Comment by Paul Makube, Senior Agricultural economist at FNB Agri-Business
Although the National Crop Estimates Committee (CEC) made a marginal upward adjustment to its earlier estimate of the country’s 2020/21 total grain and oilseed output, the 17.85 million tons is still one of the largest on record crop and is 34% higher relative to the 2019 levels. Despite earlier reduction in output in the Mpumalanga areas and reports that some of the maize in western areas has been downgraded to WM2, the total maize crop of 15.54 million tons is 38% higher year-on-year (y/y).
In the oilseed complex, the sunflower estimate came in 2.6% higher from the previous estimate at 785,910 tons while groundnuts saw 2.3% contraction at 64,800 tons. Although the soybean estimate was unchanged month-on-month (m/m), the harvest estimate is still 8% higher y/y at 1.26 million tons, which bodes well for local supply of soymeal.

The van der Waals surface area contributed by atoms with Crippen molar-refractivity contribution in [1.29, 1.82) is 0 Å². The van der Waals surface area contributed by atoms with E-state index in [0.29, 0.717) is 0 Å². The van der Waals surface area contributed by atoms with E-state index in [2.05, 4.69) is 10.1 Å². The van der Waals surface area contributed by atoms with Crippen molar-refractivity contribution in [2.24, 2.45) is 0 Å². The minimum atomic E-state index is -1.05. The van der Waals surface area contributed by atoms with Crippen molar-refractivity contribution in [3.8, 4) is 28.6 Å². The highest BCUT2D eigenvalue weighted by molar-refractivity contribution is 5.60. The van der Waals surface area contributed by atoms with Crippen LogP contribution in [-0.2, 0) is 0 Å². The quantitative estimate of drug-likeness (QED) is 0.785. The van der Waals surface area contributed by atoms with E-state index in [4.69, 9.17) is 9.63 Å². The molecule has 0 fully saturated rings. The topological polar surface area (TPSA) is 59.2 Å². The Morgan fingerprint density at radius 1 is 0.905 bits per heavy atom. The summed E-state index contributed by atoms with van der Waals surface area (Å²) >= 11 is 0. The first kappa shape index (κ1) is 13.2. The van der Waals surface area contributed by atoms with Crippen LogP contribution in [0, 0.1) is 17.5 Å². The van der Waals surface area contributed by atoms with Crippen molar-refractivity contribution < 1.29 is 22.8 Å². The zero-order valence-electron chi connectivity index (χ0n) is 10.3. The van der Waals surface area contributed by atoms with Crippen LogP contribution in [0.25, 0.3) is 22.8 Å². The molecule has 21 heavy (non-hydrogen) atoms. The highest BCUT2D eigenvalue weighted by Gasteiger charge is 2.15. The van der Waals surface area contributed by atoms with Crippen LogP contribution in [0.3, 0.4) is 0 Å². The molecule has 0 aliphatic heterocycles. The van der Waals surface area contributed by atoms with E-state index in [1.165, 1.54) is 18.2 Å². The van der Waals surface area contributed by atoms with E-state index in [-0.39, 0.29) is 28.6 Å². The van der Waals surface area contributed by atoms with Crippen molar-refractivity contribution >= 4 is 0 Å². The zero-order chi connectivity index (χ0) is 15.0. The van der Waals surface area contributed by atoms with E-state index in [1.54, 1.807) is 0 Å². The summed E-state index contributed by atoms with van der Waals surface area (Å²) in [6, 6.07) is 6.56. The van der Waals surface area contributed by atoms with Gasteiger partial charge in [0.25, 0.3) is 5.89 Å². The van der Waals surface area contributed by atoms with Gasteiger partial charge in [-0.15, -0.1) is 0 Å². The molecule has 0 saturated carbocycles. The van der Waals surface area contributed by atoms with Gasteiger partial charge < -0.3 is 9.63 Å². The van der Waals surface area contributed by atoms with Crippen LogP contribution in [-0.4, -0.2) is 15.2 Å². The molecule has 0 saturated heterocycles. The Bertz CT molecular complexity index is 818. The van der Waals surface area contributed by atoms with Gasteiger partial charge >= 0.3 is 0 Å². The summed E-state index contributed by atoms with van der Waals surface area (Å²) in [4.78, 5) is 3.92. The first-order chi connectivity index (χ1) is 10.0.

For the winter crops, the first crop estimate came in by a massive 32.4% y/y at 2.64 million tons of wheat (74%), barley (19%), canola (5%), and oats (2%) as good rains and snow boosted crop prospects in the producing areas of the Western Cape. Wheat production is forecast up 27.8% y/y at 1.96 million tons which will help reduce the import bill as South Africa is still a net importer. The barley forecast jumped 46.4% y/y with the two smaller crops, canola and oats increased by 29% and 175.8% respectively y/y. The seasonal weather outlook is still positive and should see a good finish to the crop season.
Interestingly, grain prices especially maize have been unseasonably strong and will encourage farmers to plant more in the new crop season amid favourable production conditions with the La Nina weather pattern in the forecasts. This however poses upside risk to food inflation which has recently picked up pace in the July update at 4.6% y/y in July from 4.5% y/y in June 2020.